There are tons of cool cocktail toys. You can easily become Amazon’s favorite customer! So if you’re trying to stay on budget and not overfill your cabinet, keep it simple.
There are a few tools designed specifically for the bar. The rest are general kitchen items. Try to obtain the highest quality tools you can afford. Cheap tools won’t last as long and always end up costing more. Here is my list of essential tools:
- Boston Shaker
- Barspoon – it’s not just a long teaspoon.
- Measuring device
- Bottle opener
- Wine bottle opener (I assume that if you’re into craft cocktails, you’re not into boxed wine!)
- Paring knife
- Small cutting board
- Handheld juicer
- Muddler – possibly optional, depending on what you plan to make
- Fine mesh strainer – optional
This is the shaker with the pint glass and tin. I prefer it to the Cobbler which is the 3 piece tin, top and cap variety. I think it’s easier to take apart and the pint glass can be used for a mixing glass. What ever type you decide on, avoid plastic.
With a decent barspoon, you can stir, measure, muddle, layer and reduce the bubbles in champagne. Most will have a twisted shaft. While that is not absolutely necessary, the twist helps you roll the shaft between your fingers while stirring. That rolling action spins the spoon while you stir. The blunt end can be used as a muddler and the back of the spoon which is inline with the shaft helps you layer. The spoon itself will measure approximately 1/8 oz – a little over if you pour a meniscus.
Notice I didn’t say jigger. The standard 2 ended jiggers come as 1/2 oz / 3/4 oz and 1 oz / 2 oz. With one of each you can pretty much measure anything. I don’t like jiggers because I always spill some of whatever it is I’m measuring. To get an accurate measure with a jigger, you need to pour the liquid so it makes a meniscus rounding over the top. Plus, I find it harder to estimate half measures (1/4 oz in a 1/2 oz jigger).
I like little measuring cups. Oxo makes one and so does Chefstyle. They measure 2 oz, with easily visible lines at 1/4, 1/2, 1 and 1 1/2 oz and 1, 2, 3 and 4 tablespoons. Upside – they’re cheap. Downside – they’re plastic and don’t look cool. I had a guest tease me saying it looked like it came from Barbie’s kitchen!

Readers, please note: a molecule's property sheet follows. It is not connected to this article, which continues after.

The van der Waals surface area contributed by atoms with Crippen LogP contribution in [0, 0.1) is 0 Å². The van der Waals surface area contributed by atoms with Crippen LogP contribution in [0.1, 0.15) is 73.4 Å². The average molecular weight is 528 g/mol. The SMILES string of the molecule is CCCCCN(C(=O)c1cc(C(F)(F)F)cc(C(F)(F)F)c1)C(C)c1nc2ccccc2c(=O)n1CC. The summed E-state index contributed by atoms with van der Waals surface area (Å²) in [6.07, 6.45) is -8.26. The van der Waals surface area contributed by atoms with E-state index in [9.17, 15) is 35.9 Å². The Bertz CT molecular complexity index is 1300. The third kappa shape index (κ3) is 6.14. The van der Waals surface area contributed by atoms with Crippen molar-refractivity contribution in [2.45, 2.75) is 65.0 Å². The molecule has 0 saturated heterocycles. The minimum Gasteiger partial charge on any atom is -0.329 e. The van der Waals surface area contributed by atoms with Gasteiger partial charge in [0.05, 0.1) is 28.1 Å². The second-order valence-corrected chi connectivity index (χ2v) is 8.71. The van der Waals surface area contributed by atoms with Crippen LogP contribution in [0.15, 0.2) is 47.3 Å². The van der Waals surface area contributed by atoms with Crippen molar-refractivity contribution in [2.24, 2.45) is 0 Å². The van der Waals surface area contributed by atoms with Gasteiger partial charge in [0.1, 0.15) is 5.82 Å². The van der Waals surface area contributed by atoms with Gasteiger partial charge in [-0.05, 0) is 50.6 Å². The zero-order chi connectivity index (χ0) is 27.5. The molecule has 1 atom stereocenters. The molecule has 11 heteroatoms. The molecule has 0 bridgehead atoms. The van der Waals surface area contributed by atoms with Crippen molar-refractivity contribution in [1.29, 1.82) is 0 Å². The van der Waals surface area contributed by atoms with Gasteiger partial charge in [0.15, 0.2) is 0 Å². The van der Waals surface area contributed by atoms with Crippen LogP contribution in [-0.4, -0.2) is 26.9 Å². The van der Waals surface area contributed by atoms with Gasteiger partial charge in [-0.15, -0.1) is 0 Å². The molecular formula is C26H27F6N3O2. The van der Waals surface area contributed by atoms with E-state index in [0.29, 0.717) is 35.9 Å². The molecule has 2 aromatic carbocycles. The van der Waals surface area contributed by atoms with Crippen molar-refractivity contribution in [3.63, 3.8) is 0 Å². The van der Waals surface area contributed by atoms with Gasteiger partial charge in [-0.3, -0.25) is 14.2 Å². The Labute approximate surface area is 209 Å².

There are 2 major types of strainers: the Hawthorn and the Julep. The julep strainer fits into the glass or tin and, so, is a little harder to use. Out of the gate, a Hawthorn should suffice. Oxo also makes a round strainer which is small and won’t cover the tin of your Boston shaker. Just be sure that, whatever you get, it fits your tin and mixing glass. The cheap ones with the little wings work just fine.
Bottle Opener and Wine Bottle Opener
No need to get fancy. Get an old “church key” and a simple cork puller.
Paring Knife and Cutting Board
A small, non-serrated, sharp knife is really important. You’ll slice yourself faster with a dull knife. Also, a serrated blade requires more of a sawing motion, which will make cutting narrow zests difficult.
Citrus juice is used in countless cocktails, so you will need a juicer. The classic clam shell juicer comes in 3 sizes: small for limes, larger for lemons and largest for oranges. They are also typically colored green, yellow and orange. For starters, go for the yellow. It will handle limes and lemons which are by far the most common. Oranges and grapefruit you can squeeze by hand. I also suggest the enamel covered variety.
Every bar will eventually need a muddler. Initially, you can use your new spoon. Jeffrey Morgenthaler suggests making one from a rolling pin. Looks interesting.
You will occasionally want to strain your fruit juice or, more commonly, want to strain out the ice shards from a drink you just shook. You can buy a fine mesh strainer made for bars or you can get a cheap one made for the kitchen. One will look cool while the other is less expensive.
So there you have my thoughts. You can pick these up cheap at Target, Amazon, big grocery stores etc.